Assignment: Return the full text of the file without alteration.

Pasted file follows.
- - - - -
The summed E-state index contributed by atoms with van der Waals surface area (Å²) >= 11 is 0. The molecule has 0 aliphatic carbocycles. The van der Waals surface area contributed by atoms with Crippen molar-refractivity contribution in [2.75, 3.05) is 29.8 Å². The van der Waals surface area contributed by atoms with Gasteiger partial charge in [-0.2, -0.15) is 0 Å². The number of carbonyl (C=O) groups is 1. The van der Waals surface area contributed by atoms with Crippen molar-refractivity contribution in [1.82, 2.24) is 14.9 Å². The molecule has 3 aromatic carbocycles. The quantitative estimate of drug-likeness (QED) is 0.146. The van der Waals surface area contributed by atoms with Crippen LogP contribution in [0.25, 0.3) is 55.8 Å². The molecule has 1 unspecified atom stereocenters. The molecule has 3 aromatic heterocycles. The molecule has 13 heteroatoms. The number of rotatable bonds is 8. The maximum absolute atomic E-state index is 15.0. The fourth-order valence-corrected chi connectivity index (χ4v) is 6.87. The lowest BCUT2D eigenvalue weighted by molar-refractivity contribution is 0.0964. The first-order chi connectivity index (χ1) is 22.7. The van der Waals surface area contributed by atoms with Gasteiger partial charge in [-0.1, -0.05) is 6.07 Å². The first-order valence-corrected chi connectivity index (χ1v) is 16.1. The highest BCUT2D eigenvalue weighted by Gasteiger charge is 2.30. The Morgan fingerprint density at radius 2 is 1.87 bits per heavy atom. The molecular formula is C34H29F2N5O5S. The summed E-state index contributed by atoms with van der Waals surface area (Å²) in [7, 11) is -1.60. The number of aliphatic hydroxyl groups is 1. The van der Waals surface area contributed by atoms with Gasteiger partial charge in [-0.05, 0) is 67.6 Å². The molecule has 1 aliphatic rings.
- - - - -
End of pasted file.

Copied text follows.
The summed E-state index contributed by atoms with van der Waals surface area (Å²) >= 11 is 0. The molecule has 0 aliphatic carbocycles. The van der Waals surface area contributed by atoms with Crippen molar-refractivity contribution in [2.75, 3.05) is 29.8 Å². The van der Waals surface area contributed by atoms with Gasteiger partial charge in [-0.2, -0.15) is 0 Å². The number of carbonyl (C=O) groups is 1. The van der Waals surface area contributed by atoms with Crippen molar-refractivity contribution in [1.82, 2.24) is 14.9 Å². The molecule has 3 aromatic carbocycles. The quantitative estimate of drug-likeness (QED) is 0.146. The van der Waals surface area contributed by atoms with Crippen LogP contribution in [0.25, 0.3) is 55.8 Å². The molecule has 1 unspecified atom stereocenters. The molecule has 3 aromatic heterocycles. The molecule has 13 heteroatoms. The number of rotatable bonds is 8. The maximum absolute atomic E-state index is 15.0. The fourth-order valence-corrected chi connectivity index (χ4v) is 6.87. The lowest BCUT2D eigenvalue weighted by molar-refractivity contribution is 0.0964. The first-order chi connectivity index (χ1) is 22.7. The van der Waals surface area contributed by atoms with Gasteiger partial charge in [-0.1, -0.05) is 6.07 Å². The first-order valence-corrected chi connectivity index (χ1v) is 16.1. The highest BCUT2D eigenvalue weighted by Gasteiger charge is 2.30. The Morgan fingerprint density at radius 2 is 1.87 bits per heavy atom. The molecular formula is C34H29F2N5O5S. The summed E-state index contributed by atoms with van der Waals surface area (Å²) in [7, 11) is -1.60. The number of aliphatic hydroxyl groups is 1. The van der Waals surface area contributed by atoms with Gasteiger partial charge in [-0.05, 0) is 67.6 Å². The molecule has 1 aliphatic rings.